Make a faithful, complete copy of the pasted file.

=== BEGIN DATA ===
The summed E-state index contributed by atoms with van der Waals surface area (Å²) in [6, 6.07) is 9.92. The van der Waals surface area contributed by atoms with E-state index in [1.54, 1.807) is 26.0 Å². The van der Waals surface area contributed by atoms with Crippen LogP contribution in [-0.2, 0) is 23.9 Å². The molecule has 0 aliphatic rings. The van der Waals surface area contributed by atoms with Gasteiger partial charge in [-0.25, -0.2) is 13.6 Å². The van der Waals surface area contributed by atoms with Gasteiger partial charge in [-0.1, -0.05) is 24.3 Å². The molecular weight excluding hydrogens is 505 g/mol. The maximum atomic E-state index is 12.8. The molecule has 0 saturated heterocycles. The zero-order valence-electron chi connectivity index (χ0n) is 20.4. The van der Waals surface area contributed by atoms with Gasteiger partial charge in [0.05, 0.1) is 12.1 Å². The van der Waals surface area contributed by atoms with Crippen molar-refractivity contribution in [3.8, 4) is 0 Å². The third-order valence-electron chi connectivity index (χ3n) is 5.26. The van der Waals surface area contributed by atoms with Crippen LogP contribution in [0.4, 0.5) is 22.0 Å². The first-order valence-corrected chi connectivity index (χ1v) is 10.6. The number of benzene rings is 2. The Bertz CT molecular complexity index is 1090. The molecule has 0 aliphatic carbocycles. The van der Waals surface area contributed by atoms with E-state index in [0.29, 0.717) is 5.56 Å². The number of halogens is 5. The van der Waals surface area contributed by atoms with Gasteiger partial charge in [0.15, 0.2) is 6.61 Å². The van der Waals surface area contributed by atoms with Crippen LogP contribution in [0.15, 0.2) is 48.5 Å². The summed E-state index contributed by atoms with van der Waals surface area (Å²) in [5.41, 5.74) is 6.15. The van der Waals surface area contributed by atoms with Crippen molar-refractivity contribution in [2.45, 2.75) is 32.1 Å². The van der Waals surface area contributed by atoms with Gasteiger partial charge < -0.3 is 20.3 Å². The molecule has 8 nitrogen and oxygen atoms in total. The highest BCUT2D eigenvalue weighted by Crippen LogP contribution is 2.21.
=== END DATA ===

The summed E-state index contributed by atoms with van der Waals surface area (Å²) in [6, 6.07) is 9.92. The van der Waals surface area contributed by atoms with E-state index in [1.54, 1.807) is 26.0 Å². The van der Waals surface area contributed by atoms with Crippen LogP contribution in [-0.2, 0) is 23.9 Å². The molecule has 0 aliphatic rings. The van der Waals surface area contributed by atoms with Gasteiger partial charge in [-0.25, -0.2) is 13.6 Å². The van der Waals surface area contributed by atoms with Gasteiger partial charge in [-0.1, -0.05) is 24.3 Å². The molecular weight excluding hydrogens is 505 g/mol. The maximum atomic E-state index is 12.8. The molecule has 0 saturated heterocycles. The zero-order valence-electron chi connectivity index (χ0n) is 20.4. The van der Waals surface area contributed by atoms with Gasteiger partial charge in [0.05, 0.1) is 12.1 Å². The van der Waals surface area contributed by atoms with Crippen molar-refractivity contribution in [3.8, 4) is 0 Å². The third-order valence-electron chi connectivity index (χ3n) is 5.26. The van der Waals surface area contributed by atoms with Crippen LogP contribution in [0.4, 0.5) is 22.0 Å². The first-order valence-corrected chi connectivity index (χ1v) is 10.6. The number of benzene rings is 2. The Bertz CT molecular complexity index is 1090. The molecule has 0 aliphatic carbocycles. The van der Waals surface area contributed by atoms with E-state index in [0.29, 0.717) is 5.56 Å². The number of halogens is 5. The van der Waals surface area contributed by atoms with Gasteiger partial charge in [0.15, 0.2) is 6.61 Å². The van der Waals surface area contributed by atoms with Crippen LogP contribution in [0.15, 0.2) is 48.5 Å². The summed E-state index contributed by atoms with van der Waals surface area (Å²) in [5.41, 5.74) is 6.15. The van der Waals surface area contributed by atoms with Crippen molar-refractivity contribution in [2.45, 2.75) is 32.1 Å². The van der Waals surface area contributed by atoms with Gasteiger partial charge < -0.3 is 20.3 Å². The molecule has 8 nitrogen and oxygen atoms in total. The highest BCUT2D eigenvalue weighted by Crippen LogP contribution is 2.21.